When a sample is so created that all items or variables are chosen entirely by chance and all items or variables have equal probability of being chosen, the sample is called a random sample.
• Random samples help in getting unbiased results in statistical procedures.
• They provide an easy and inexpensive way to draw conclusions about large samples.
• The only risk attached to a random sample is that even though it is unbiased, it may not be representative of all the variables of a population.
Random samples are used when statistical conclusions have to be drawn about large samples.
In such a case examining all the variables of the population would be a time consuming proposition. Random samples provide small subsets for statistical procedures to be performed on and to derive useful results.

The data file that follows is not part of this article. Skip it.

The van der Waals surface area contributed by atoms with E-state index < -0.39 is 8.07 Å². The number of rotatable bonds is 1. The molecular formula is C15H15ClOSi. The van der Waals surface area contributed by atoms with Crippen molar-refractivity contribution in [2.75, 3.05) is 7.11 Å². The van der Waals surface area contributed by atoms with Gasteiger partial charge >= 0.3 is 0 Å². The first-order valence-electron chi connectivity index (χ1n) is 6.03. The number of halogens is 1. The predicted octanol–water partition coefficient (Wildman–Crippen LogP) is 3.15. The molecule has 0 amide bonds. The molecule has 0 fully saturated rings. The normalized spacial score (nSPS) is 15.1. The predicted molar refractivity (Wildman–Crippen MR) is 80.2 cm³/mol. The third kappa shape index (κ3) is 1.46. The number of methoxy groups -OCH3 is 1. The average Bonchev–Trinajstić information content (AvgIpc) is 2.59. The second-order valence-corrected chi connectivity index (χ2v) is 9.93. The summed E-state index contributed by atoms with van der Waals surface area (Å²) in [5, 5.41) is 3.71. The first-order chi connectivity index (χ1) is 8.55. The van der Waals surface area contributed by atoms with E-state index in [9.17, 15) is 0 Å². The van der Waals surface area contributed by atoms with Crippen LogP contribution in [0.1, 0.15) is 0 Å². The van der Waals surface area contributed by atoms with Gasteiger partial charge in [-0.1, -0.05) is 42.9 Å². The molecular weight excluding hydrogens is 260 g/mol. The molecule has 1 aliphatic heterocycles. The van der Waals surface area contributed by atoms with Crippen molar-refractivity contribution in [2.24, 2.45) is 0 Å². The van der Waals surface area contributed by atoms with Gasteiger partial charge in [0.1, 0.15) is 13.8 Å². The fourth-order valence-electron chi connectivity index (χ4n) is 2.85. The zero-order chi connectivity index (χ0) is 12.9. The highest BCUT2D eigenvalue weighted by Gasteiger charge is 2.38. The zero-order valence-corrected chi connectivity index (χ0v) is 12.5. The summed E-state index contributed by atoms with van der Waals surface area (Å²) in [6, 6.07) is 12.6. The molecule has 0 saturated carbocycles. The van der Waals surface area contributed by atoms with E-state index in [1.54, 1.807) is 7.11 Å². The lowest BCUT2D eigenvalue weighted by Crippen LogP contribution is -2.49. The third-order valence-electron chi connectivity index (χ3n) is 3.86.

Ten students are to be chosen from a class of fifty students to determine the average height of students of the class. This is done by arbitrarily calling out the roll numbers of students. If there is no biasness whatsoever in choosing the students, the sample of ten students will be a random sample.